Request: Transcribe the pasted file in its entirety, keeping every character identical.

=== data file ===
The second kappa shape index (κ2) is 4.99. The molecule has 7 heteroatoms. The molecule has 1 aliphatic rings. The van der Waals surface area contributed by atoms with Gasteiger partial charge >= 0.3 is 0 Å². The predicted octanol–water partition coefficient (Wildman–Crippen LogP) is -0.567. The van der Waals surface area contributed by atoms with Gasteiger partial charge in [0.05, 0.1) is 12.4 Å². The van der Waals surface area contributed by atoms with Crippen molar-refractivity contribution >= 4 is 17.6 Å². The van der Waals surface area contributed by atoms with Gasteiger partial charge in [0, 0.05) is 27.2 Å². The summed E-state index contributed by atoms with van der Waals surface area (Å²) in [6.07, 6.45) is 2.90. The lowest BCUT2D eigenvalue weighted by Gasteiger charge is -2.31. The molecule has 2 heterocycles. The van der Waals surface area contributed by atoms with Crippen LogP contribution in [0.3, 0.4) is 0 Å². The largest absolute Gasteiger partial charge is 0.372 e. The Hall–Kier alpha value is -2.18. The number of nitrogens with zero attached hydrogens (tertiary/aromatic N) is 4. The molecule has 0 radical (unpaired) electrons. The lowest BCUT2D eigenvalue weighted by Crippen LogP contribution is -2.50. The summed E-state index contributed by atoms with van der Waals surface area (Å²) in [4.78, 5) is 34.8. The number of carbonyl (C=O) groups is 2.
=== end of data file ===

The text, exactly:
The second kappa shape index (κ2) is 4.99. The molecule has 7 heteroatoms. The molecule has 1 aliphatic rings. The van der Waals surface area contributed by atoms with Gasteiger partial charge >= 0.3 is 0 Å². The predicted octanol–water partition coefficient (Wildman–Crippen LogP) is -0.567. The van der Waals surface area contributed by atoms with Gasteiger partial charge in [0.05, 0.1) is 12.4 Å². The van der Waals surface area contributed by atoms with Crippen molar-refractivity contribution >= 4 is 17.6 Å². The van der Waals surface area contributed by atoms with Gasteiger partial charge in [0, 0.05) is 27.2 Å². The summed E-state index contributed by atoms with van der Waals surface area (Å²) in [6.07, 6.45) is 2.90. The lowest BCUT2D eigenvalue weighted by Gasteiger charge is -2.31. The molecule has 2 heterocycles. The van der Waals surface area contributed by atoms with Crippen LogP contribution in [0.3, 0.4) is 0 Å². The largest absolute Gasteiger partial charge is 0.372 e. The Hall–Kier alpha value is -2.18. The number of nitrogens with zero attached hydrogens (tertiary/aromatic N) is 4. The molecule has 0 radical (unpaired) electrons. The lowest BCUT2D eigenvalue weighted by Crippen LogP contribution is -2.50. The summed E-state index contributed by atoms with van der Waals surface area (Å²) in [4.78, 5) is 34.8. The number of carbonyl (C=O) groups is 2.